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Monday, October 7, 2013

Story of a Trooper: Francis Colburn Adams in New Kent

Francis Colburn Adams had been a published author for some eight years before he decided to join the 1st New York Cavalry, the "Lincoln Cavalry," in 1861. His 1865 account of his early war experiences, The Story of a Trooper: With Much of Interest Concerning the Campaign on the Peninsula, contains several chapters of his experiences in New Kent County in 1862.


The fleet in Poquosin river presented a busy, bustling scene during the 4th and 5th. Franklin was ordered to move with his division up the York river on West Point, at once. It was hoped by this movement to cut off or intercept some portion of the enemy's force
retreating up the Peninsula. But a flank movement by water, even for so short a distance, was likely to be attended with considerable delay. Such of the division as had been landed had to be re-shipped, and the work of getting animals and artillery on board was  heavy. And there was not room in the river, nor wharf facilities, to work to advantage. Officers and men worked night and day, and did their best, dispatching the vessels round to Yorktown as soon as they were loaded, but it was not until nearly noon of the 6th that the division was on board, and the fleet in line before Yorktown, ready to move.

The day was remarkably clear and springlike, and the river smooth. The signal was given at one o'clock, and the fleet moved in two lines, preceded by gunboats, and presented a grand appearance. These gunboats were at that time a terror to the people along river banks; a few shells thrown ashore causing many of them to leave their homes and seek safety at a distance.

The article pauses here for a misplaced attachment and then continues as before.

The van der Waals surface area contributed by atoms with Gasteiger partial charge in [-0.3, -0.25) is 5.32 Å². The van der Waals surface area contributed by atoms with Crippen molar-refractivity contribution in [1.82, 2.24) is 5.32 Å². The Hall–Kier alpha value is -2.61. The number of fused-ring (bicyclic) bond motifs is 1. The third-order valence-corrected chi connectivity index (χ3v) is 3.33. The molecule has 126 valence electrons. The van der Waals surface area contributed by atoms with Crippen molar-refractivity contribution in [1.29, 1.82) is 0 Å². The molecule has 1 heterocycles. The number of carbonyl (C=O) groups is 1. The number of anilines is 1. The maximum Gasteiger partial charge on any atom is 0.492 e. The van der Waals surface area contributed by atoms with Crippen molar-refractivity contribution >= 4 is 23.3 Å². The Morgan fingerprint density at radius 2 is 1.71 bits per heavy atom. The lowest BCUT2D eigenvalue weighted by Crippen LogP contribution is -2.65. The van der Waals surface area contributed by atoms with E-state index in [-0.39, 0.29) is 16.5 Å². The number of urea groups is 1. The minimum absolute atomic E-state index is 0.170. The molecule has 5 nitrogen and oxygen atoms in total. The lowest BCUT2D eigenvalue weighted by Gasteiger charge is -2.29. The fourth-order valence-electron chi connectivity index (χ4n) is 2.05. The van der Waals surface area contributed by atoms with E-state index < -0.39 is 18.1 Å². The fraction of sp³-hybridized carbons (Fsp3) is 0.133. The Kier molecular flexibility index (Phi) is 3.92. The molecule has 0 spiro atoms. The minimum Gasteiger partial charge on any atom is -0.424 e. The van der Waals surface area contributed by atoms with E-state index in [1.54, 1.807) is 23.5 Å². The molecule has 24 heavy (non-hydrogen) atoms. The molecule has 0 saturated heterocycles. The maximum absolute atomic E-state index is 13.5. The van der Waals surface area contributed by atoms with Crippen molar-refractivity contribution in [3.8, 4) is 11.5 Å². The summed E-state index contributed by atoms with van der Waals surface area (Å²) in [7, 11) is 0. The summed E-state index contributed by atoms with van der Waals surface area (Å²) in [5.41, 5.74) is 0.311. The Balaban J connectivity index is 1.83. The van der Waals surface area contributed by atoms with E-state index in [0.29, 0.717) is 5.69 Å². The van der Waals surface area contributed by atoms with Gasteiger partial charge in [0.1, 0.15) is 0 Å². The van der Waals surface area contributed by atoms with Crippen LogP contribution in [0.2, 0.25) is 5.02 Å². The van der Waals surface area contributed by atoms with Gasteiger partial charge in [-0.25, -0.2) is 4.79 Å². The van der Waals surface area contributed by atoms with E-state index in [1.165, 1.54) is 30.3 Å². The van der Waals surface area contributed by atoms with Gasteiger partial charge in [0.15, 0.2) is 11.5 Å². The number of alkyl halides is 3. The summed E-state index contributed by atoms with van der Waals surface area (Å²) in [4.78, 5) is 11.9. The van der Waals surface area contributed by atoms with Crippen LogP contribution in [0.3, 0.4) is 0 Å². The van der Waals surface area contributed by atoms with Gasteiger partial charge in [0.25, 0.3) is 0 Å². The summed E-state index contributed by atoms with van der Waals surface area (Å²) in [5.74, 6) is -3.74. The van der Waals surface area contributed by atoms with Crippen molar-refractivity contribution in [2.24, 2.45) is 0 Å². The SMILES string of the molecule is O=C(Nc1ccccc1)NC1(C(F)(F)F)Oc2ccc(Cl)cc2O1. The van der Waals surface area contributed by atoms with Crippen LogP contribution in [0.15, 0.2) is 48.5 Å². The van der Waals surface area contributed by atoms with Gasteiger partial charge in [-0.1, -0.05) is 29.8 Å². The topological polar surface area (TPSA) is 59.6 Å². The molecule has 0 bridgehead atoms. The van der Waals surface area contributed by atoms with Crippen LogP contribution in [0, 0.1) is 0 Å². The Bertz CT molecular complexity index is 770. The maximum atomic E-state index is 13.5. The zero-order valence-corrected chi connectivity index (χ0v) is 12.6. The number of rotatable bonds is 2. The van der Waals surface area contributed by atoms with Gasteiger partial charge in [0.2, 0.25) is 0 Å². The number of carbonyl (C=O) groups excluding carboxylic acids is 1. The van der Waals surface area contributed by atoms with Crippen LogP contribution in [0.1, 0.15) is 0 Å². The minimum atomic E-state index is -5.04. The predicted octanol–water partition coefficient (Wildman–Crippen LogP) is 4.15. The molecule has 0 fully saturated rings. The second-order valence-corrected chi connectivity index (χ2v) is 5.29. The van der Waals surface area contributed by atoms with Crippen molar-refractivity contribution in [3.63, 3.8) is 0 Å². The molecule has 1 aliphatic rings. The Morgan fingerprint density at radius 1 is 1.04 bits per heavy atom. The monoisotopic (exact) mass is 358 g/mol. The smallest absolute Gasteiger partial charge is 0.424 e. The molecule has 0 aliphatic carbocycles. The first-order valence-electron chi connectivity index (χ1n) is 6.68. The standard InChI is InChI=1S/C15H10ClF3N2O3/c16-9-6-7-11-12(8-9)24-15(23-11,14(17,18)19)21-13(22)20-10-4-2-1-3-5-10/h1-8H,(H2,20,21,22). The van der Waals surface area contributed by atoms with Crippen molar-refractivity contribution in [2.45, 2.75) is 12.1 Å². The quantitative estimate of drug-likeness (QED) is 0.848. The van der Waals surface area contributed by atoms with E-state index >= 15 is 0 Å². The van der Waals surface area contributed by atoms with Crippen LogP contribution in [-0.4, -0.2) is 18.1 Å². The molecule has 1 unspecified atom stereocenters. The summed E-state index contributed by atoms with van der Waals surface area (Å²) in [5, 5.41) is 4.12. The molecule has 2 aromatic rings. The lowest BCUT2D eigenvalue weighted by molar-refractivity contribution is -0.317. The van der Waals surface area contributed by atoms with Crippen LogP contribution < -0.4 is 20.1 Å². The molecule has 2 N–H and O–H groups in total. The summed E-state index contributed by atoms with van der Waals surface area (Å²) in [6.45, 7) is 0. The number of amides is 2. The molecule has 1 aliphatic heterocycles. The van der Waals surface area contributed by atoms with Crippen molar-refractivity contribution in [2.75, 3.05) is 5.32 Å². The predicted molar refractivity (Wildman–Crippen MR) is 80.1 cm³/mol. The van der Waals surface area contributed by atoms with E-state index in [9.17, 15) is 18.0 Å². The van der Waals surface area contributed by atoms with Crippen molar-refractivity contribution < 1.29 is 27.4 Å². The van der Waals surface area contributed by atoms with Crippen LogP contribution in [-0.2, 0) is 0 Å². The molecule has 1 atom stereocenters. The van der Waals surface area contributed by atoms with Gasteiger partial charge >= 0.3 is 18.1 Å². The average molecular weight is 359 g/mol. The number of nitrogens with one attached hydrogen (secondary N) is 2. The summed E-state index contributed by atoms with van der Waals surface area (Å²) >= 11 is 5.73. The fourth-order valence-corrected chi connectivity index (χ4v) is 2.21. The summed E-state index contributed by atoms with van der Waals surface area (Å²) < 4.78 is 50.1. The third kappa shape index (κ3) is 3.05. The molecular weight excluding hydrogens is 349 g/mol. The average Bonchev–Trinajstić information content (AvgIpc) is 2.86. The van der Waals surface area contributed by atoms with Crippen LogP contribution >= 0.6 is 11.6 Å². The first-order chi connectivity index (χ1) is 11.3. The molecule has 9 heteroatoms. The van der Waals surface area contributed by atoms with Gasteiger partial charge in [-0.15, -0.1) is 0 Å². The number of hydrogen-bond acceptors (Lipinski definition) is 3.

The landscape here was new and strange to us. It  did, indeed, seem as if we were sailing on a grand excursion, with a gay and joyous company, through some fair and beautiful garden. The beautifully sloping banks of the river, the deep green fields, the fine farmhouses, with their pretty gardens, their orchards in full blossom, their broad avenues, and lawns dotted with shade trees, and the cattle grazing in the distance, formed a pastoral picture of great beauty. The people came out at times from their houses, and stood along  the banks, watching the movements of the fleet. The masts of a sunken vessel or the booming of a gun on one of the gunboats were the only things that gave a tinge of war to this beautiful picture.

Twenty miles above Yorktown the water began to shoal, and the river seemed to expand into a lake. There was a thickly wooded ridge on the south shore, and extending nearly at right angles from this, and  well across the head of the stream, was a broad level plateau, at the northern extremity of which a little  brick house stood. This was Brick House Point The river here made a sweep to the right, or north, and opened into what seemed a  sequestered cove. About a mile and a half beyond this, and to the west, was a narrow point of land, on which stood a number of large wooden buildings or sheds. This was West Point, the buildings marking the terminus of the Richmond and West Point railroad. The Mattapony on the one side, and the Pamunky on the other, swept past this point, mingled their waters in the cove below, and formed the York river.